Don't buy the faulty Raspberry Pi 4 -- get a different Linux-compatible single-board computer instead

Raspberry Pi computers are pretty damn great. Not only are they small and inexpensive, but they are ideal for tinkering and learning. And yes, they can serve as excellent media boxes thanks to the Linux-based LibreELEC. With the Raspberry Pi 4, however, it is finally powerful enough to serve as a true desktop computer -- prior models were capable, but offered woefully slow desktop experiences.

With all of that said, surely the Raspberry Pi 4 is highly recommended, right? Actually no. Sadly, we must warn you not to buy this seemingly solid piece of hardware. Unfortunately, it has one massive faulty aspect, meaning you should probably pass on it.

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You see, the Raspberry Pi 4's USB-C power port was designed outside of official specifications, making it incompatible with many USB-C chargers (aka power supplies). You can read more about it here, in a blog post by famed USB-C tester Benson Leung -- an engineer at Google.

Yes, with certain chargers, you can make it run properly and have a solid experience. The Raspberry Pi Foundation even promises the "official" charger is guaranteed to work, but that is a frustrating suggestion -- the foundation will essentially make money off of the design failure. There are plenty of [amazon_textlink asin='B07BDKK44S' text='non-official chargers' template='ProductLink' store='betanews02-20' marketplace='US' link_id='8760e406-b174-4b7f-8669-c2470d1b98f3'] that will work too -- you can do your own trial-and-error testing, or read online forums to see which ones other customers have had success with.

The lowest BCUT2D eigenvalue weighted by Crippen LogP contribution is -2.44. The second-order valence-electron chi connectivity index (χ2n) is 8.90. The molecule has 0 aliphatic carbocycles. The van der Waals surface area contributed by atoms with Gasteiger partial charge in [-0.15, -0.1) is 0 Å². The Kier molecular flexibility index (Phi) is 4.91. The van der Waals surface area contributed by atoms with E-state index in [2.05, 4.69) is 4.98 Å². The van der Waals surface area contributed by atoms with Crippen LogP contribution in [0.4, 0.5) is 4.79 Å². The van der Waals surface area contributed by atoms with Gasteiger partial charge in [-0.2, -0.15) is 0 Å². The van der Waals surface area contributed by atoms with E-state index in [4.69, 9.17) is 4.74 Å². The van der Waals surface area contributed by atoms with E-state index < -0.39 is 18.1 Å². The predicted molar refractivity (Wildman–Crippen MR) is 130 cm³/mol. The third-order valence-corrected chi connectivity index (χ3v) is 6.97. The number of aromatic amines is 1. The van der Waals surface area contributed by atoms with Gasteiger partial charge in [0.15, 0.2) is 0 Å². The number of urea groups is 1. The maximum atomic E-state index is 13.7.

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Here's the thing though -- you shouldn't have to do that. The Raspberry Pi 4 should work with all USB-C chargers, and it is absurd that consumers should be expected to live with such a design failure. True, this is an inexpensive device, but that is irrelevant -- you shouldn't have to drink spoiled milk from the grocery because it only cost $4.00. Since a revised (fixed) model should be released eventually, you will end up owning a lesser tainted variant -- that just isn't fair.

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Ultimately, The Raspberry Pi Foundation should offer free replacements to affected customers, but I don't see that happening. Another solution would be to provide a free "official" charger, but that is doubtful too. Oh well. If you really want the Raspberry Pi 4, you should definitely wait for the fixed models to be released -- you work too hard for your money to compromise.

Hell, you could opt for an entirely different Linux-compatible single-board computer instead -- Raspberry Pi isn't the only game in town. For instance, while not necessary equal to the Pi 4, there is the [amazon_textlink asin='B00FS83U42' text='ASUS Tinker Board S' template='ProductLink' store='betanews02-20' marketplace='US' link_id='3338d750-5239-43ff-9199-532fa90632ca'] and [amazon_textlink asin='B07GXN5PP4' text='NanoPi M4' template='ProductLink' store='betanews02-20' marketplace='US' link_id='4930c40a-3cf2-4d80-8891-fecd0e0a1a12']. Don't settle, y'all.

Photo credit:  Jag_cz / Shutterstock

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